K asks:

What do you think is up w/ types and “life energy” these days? Like, if you had to sum up what your theory is on Dragon, Psychic, and Fairy types and how those relate to the nebulous concept of “life energy” in Pokemon?

so

y’see

y’know what, I may as well revisit this one, yeah

listen, for the record, I’m about to go way too into depth about this $#!t because I’ve tried to answer this before and I change my mind practically every time there’s a new Pokémon game, and I am chronically incapable of addressing a problem without recapping everything I’ve ever thought about it.  Really what I should do is research it properly and actually write up A Big Long Thing, but that sounds hard so I’m not going to.  If you read on you have only yourself to blame.

What I always went back to was this line, originally from Gold and Silver, where one of the gym trainers at Clair’s gym in Blackthorn City describes Dragon Pokémon as “Pokémon that are overflowing with life energy” (or something like that; I’m quoting from memory).  In that original context, it seems like this is an explanation for how Dragon-with-a-capital-D Pokémon – at the time a very exclusive club, consisting of only Dratini, Dragonair, Dragonite and Kingdra – are different from Pokémon that are dragons, like Charizard and Gyarados.  Dratini and Dragonair are kinda the emblematic Dragon Pokémon at that point, and they have this snakelike ability to shed their skin and “rejuvenate” themselves (which is exactly why snakes are often linked with immortality in real-world mythology).  My mind also always goes to the Victini and Reshiram/Zekrom movie(s), where the plot revolves around a character’s attempts to manipulate something called the “Dragon Force,” an underground stream of life energy that has some vague connection to the legendary Dragon Pokémon of Unova.  Similarly, in Jewel of Life, Arceus creates the titular jewel, which has the power to invigorate living things and restore damaged ecosystems, from its plates that correspond to the elements of Water and Ground (basic necessities of life), Grass (the foundational life represented by plants), Electric (a “spark” to get things started) and Dragon (because… y’know, you can’t have life without dragons?).  Legendary Dragon Pokémon are prominent in the lore of generations III-V and often seem to have those big “cosmic keystone” roles.  So it sounds like Dragon Pokémon are special precisely because they have this unique connection to some kind of abstract universal “life force” that other Pokémon obviously need (because… y’know, they’re alive) but aren’t directly linked to.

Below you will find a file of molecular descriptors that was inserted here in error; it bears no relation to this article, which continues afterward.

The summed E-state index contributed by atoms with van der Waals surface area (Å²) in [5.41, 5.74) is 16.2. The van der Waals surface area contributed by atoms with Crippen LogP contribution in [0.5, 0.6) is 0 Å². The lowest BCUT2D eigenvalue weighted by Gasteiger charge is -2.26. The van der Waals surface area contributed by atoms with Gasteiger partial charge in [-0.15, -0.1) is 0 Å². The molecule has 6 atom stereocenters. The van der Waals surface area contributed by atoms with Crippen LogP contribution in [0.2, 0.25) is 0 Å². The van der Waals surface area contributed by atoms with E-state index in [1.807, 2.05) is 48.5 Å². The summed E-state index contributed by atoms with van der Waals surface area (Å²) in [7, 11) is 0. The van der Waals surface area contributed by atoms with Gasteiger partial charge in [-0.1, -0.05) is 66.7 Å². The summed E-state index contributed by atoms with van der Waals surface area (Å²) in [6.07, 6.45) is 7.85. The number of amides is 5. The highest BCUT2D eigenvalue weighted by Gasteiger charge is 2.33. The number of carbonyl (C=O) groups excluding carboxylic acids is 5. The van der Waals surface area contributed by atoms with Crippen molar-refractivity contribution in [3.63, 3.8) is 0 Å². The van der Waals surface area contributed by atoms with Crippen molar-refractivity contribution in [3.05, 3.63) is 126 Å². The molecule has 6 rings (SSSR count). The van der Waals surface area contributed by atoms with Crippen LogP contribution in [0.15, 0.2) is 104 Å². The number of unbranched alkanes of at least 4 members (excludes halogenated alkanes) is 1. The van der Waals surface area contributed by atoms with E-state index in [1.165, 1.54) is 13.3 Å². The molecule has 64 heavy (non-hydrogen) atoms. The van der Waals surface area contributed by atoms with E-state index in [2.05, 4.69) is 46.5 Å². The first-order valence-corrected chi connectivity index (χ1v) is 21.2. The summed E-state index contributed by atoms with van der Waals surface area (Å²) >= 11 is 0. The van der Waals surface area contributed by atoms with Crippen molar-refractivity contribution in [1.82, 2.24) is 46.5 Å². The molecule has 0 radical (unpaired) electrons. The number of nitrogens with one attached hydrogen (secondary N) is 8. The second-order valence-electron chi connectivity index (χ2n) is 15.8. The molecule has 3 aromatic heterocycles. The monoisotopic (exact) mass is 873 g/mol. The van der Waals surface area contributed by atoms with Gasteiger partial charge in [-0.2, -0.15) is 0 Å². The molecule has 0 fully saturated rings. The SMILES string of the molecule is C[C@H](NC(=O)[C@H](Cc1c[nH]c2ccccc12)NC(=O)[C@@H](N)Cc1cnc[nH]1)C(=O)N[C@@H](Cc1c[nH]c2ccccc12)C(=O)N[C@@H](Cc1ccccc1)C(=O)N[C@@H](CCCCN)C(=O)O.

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Leo M.R. asks:

Oh hey, we’re back to questions time? Awesome! I’ve got a linguist-y question I’ve been mulling about for some time: do you reckon mute Trainers exist in the Pokémon world? If so, how do you suppose they give out commands to their Pokémon in battle? Would using sign language be effective in commanding Pokémon in real-time? Do you think Pokémon could even *understand* sign language? What about sightless Pokémon like Roggenrola?